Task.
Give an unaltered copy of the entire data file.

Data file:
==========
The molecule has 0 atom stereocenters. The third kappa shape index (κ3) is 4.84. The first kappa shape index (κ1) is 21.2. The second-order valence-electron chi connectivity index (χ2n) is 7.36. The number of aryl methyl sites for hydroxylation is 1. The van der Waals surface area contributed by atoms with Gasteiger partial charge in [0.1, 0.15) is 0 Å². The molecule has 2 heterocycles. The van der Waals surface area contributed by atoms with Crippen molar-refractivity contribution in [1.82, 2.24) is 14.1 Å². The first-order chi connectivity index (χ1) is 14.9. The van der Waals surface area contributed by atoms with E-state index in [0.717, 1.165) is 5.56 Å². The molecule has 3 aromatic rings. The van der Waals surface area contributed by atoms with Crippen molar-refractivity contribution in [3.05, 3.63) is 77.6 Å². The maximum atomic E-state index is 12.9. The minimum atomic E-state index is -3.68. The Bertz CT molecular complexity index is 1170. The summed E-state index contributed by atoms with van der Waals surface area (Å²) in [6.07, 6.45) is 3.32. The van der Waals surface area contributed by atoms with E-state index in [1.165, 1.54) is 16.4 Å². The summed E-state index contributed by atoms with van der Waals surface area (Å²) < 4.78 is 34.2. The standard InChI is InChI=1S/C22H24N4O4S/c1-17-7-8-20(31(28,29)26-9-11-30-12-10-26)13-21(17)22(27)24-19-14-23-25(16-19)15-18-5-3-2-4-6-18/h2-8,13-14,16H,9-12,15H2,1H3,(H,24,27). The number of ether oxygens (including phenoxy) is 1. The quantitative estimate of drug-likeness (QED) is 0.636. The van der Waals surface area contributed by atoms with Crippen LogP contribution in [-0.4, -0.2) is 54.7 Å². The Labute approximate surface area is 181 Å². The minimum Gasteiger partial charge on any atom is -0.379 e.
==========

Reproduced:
The molecule has 0 atom stereocenters. The third kappa shape index (κ3) is 4.84. The first kappa shape index (κ1) is 21.2. The second-order valence-electron chi connectivity index (χ2n) is 7.36. The number of aryl methyl sites for hydroxylation is 1. The van der Waals surface area contributed by atoms with Gasteiger partial charge in [0.1, 0.15) is 0 Å². The molecule has 2 heterocycles. The van der Waals surface area contributed by atoms with Crippen molar-refractivity contribution in [1.82, 2.24) is 14.1 Å². The first-order chi connectivity index (χ1) is 14.9. The van der Waals surface area contributed by atoms with E-state index in [0.717, 1.165) is 5.56 Å². The molecule has 3 aromatic rings. The van der Waals surface area contributed by atoms with Crippen molar-refractivity contribution in [3.05, 3.63) is 77.6 Å². The maximum atomic E-state index is 12.9. The minimum atomic E-state index is -3.68. The Bertz CT molecular complexity index is 1170. The summed E-state index contributed by atoms with van der Waals surface area (Å²) in [6.07, 6.45) is 3.32. The van der Waals surface area contributed by atoms with E-state index in [1.165, 1.54) is 16.4 Å². The summed E-state index contributed by atoms with van der Waals surface area (Å²) < 4.78 is 34.2. The standard InChI is InChI=1S/C22H24N4O4S/c1-17-7-8-20(31(28,29)26-9-11-30-12-10-26)13-21(17)22(27)24-19-14-23-25(16-19)15-18-5-3-2-4-6-18/h2-8,13-14,16H,9-12,15H2,1H3,(H,24,27). The number of ether oxygens (including phenoxy) is 1. The quantitative estimate of drug-likeness (QED) is 0.636. The van der Waals surface area contributed by atoms with Crippen LogP contribution in [-0.4, -0.2) is 54.7 Å². The Labute approximate surface area is 181 Å². The minimum Gasteiger partial charge on any atom is -0.379 e.